difference between the belly and the other parts of the body is in location, and this difference is

used along with some implied logic to infer that parts near the belly should be the fattest. The

implied logic here is that the closer any organ is to the nourishment, the fatter it should be; the

reasoning behind this implication is not discussed.

Many of these questions compare two things, one of which is considered to be more

“natural” than the other. To illustrate, in one instance the author supposes that rubbing one’s left

leg is more difficult than rubbing the right simply because the latter entails a more natural body

position; the author even states in this discussion that “anything which is unnatural is difficult.”11

A discussion of the author’s intuition and use of what is natural is given by the author himself in

Aristotle, “Fatigue,” paragraph 12
Aristotle, “Fatigue,” paragraph 5
Aristotle, “Fatigue,” paragraph 32
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his other works. “Of things that exist, some exist by nature, some from other causes.”12 Aristotle

does not try to explain nature; those things are axiomatic in his works.

Now that the contents of the work have been explored, the classes of questions posed and

the flavor of answers, critique will be offered. Problems could be compared to today’s modern

standard for published works; it could also be compared to today’s prescribed process for doing

science. Since the piece was not intended for publication, the former comparison does not fit

well with. Instead, the work was a recording of Aristotles routine thoughts, so we will compare

this work to the thought process prescribed to modern scientists. There are both desirable and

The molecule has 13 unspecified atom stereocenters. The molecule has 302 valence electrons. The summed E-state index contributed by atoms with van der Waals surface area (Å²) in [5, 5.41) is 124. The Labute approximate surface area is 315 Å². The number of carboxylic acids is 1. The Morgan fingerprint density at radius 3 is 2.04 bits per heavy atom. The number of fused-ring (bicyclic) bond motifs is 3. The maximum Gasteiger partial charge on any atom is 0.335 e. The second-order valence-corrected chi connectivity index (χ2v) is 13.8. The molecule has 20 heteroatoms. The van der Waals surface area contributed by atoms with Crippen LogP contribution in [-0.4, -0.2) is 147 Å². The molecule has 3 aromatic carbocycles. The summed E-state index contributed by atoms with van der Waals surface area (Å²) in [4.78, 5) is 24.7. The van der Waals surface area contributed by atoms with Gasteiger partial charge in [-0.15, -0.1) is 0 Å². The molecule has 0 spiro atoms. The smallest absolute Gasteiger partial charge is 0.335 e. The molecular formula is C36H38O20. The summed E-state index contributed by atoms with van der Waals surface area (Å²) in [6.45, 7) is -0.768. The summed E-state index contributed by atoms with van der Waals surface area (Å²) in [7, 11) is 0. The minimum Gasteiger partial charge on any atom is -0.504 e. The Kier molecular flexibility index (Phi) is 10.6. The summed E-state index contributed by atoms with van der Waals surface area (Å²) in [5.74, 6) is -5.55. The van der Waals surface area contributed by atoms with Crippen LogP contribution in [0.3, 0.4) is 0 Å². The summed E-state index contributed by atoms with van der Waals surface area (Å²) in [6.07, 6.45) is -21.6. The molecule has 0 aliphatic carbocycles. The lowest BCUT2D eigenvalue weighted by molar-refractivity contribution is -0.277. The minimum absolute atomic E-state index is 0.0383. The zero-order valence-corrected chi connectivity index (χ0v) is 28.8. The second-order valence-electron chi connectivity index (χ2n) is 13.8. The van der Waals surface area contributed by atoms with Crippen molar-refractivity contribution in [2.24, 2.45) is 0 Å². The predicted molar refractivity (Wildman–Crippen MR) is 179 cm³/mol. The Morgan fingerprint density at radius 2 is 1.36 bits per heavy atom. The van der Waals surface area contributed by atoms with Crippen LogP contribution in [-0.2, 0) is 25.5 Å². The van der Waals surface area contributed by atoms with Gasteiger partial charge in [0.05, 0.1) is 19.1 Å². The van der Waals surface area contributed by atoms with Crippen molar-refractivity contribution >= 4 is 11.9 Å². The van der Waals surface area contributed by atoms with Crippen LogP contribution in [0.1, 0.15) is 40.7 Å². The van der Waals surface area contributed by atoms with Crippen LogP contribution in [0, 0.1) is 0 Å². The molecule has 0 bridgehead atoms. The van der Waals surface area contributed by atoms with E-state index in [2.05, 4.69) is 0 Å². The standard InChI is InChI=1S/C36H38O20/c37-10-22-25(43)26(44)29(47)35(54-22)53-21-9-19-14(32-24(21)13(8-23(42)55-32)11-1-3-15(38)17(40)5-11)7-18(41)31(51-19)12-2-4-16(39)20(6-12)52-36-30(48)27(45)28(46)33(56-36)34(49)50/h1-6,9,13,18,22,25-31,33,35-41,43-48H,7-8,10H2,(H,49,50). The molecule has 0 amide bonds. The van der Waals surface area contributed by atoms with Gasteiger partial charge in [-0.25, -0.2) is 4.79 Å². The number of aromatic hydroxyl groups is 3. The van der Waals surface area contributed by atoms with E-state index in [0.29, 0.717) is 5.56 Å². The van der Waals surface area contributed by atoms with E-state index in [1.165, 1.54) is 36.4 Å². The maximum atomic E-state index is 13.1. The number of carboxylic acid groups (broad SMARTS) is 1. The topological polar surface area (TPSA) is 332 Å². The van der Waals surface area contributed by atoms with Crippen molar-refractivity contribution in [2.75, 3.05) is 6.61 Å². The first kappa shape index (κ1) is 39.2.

undesirable qualities to Aristotle’s Problems.

First, the author only offers hypotheses; no experimental results or tests are formulated to

confirm whatever intuitive explanation is offered. The lack of supporting experiments removes a

layer of support, making the explanations vulnerable to many of the other mistakes which are

made in the style of reasoning. This can be accepted as necessary under a modern standard if

and only if the ideas in question were in a proto, or early, state. In this case, Aristotle clearly had

a number of ideas that could benefit from further investigation. Today’s scientific approaches

tend to be more depth-first; a scientist formulates a single hypothesis and then investigates it.

This work, on the other hand, demonstrates are more breadth-first search; many hypotheses are

enumerated at once which then might be investigated further. Indeed, each idea’s discussion is

initially posed as a question to the reader. Since a broad base of inquiries is likely to find more

insights, the breadth-first style makes more sense in a regime where there are only a few

philosophers or scientists investigating the world. The modern regime, in which there is

specialization, also makes sense given that there are many scientists in the world. Thus, the

Aristotle, Physics, translated by R. P. Hardie and R. K. Gaye, in The Complete Works of Aristotle, edited
by Jonathan Barnes (Princeton: Princeton University Press, 1985), Book II, pp. 329.
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broad yet shallow nature of Aristotle’s discussion is appropriate given the context that he was

operating in.

However, on the single-idea level Aristotle’s discussion was sometimes weak, a problem